Capture students’ imaginations with this climactic battle scene! Designed for grades 3-6, this lesson provides an engaging way for students to learn about physical choices, collaboration, and conflict through creating a pantomime of the battle from The Nutcracker. You can also use this as an opportunity to teach students about physical safety in drama, by emphasizing the need for great concentration when acting out a fight scene.
Any student with siblings will have plenty of experience to draw on for this lesson! Based on the imaginative story of the Nutcracker, this lesson asks students to work in partners, creating a silent drama about a sibling quarrel. Emphasizing the drama tool of the body, this is a great way for students in grades 3-6 to practice imagination, collaboration, and tableau skills. Building off the example given in The Nutcracker, you can also use this lesson to introduce the concept of Conflict/Resolution.
A roll of thunder. A pitter pat of rain. A creaky old door. What connects all these things? They are sound effects that evoke a mysterious, scary mood! Based on the book Thundercake by Patricia Polacco, this lesson is designed to teach students in grades 3-5 how to create mood using sound effects and movement. This is a great way for students to practice vocal skills, emotions, and teamwork by introducing the concept of mood in a story or drama. You could also use this lesson to introduce students to lighting or sound design by discussing how designers create mood in theatrical productions.
Drama is a great way to engage students with historical events by encouraging them to think deeply about point of view. In this lesson, designed for grades 4-8, students will practice concentration, collaboration, and transformation while using Body Objects to communicate different settings. This lesson encourages students to think about point of view and sectionalism, deepening their understanding of the events and forces that led to the Civil War.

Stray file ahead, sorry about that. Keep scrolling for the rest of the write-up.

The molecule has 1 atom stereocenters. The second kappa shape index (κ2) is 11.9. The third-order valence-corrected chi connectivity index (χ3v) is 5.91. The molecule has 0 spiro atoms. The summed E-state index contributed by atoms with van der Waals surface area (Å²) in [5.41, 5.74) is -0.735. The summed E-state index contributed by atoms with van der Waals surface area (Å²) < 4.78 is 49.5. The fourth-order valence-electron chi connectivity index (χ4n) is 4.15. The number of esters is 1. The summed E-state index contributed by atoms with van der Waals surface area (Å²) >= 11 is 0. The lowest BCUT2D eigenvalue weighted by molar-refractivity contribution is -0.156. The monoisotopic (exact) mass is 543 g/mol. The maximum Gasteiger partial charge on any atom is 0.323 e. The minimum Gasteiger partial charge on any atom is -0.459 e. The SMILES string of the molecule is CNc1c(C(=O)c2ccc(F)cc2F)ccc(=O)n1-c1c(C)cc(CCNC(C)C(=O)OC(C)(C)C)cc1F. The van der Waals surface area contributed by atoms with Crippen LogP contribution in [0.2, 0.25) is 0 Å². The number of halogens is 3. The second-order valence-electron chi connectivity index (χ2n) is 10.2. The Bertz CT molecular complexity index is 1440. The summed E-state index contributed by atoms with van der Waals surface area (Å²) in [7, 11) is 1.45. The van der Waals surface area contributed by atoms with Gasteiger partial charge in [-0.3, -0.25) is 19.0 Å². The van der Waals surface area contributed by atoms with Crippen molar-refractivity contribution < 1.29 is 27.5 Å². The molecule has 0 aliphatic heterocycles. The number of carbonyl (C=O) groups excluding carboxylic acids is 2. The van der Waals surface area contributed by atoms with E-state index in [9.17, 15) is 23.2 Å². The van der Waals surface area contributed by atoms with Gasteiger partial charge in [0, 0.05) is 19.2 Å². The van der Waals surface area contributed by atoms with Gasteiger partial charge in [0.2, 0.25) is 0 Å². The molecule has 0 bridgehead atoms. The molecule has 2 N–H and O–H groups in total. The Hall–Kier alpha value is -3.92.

NOTE: Civil War Drama is part of our unique library of integrated lessons. These specialized lessons simultaneously teach concepts and skills related to drama and the other subject(s) targeted in the lesson. In addition, these lessons are designed to meet National Standards for Drama and for the integrated subject(s), so you can reach learning goals across multiple disciplines.
Middle school can be a really hard time for students to feel connected to their bodies, but embodying physical choices is a key part of being an actor! We devised this lesson to give students in grades 6-8 a fun opportunity to practice using their bodies to portray emotions, reactions and create character. Given the prompt of being strangers on a park bench, students work together to create a three-person improvised drama.
Whether or not you are new to Reader’s Theater, this lesson will provide you with innovative ways to bring it into your classroom. Providing a bridge from drama to theatre as well as an excellent opportunity for vocal work, Reader’s Theater is a versatile learning tool and tons of fun for all! Adaptable for all age groups, you can even extend this lesson to introduce public speaking to older students. There is also a rubric available which can be used to teach up to 7 different skills of your choosing. Inflection, tone, pitch, rate, and projection are all skills introduced through this lesson.
To maximize student achievement, download this drama journal for students to use as reflection or formative assessment. A drama journal allows participants to reflect on their learning and artistic growth (metacognition). It also allows you, the teacher, to see how students are using the drama vocabulary, thinking about big ideas, and perceiving their own strengths and weaknesses.
This activity focuses on physical reaction as students communicate the contents of a letter. Participants will work on their emotion, believability, and imitation skills.
In teams, participants create still pictures that demonstrate aesthetic principles such as level, shape, and gesture. Tableaux can be used effectively in many drama and integrated lessons, so the possibilities are endless!
To maximize student achievement, download this drama journal for students to use as reflection or formative assessment. For each poem, we have created a corresponding journal page for your students. A drama journal allows participants to reflect on their learning and artistic growth (metacognition). It also allows you, the teacher, to see how students are using the drama vocabulary, thinking about big ideas, and perceiving their own strengths and weaknesses.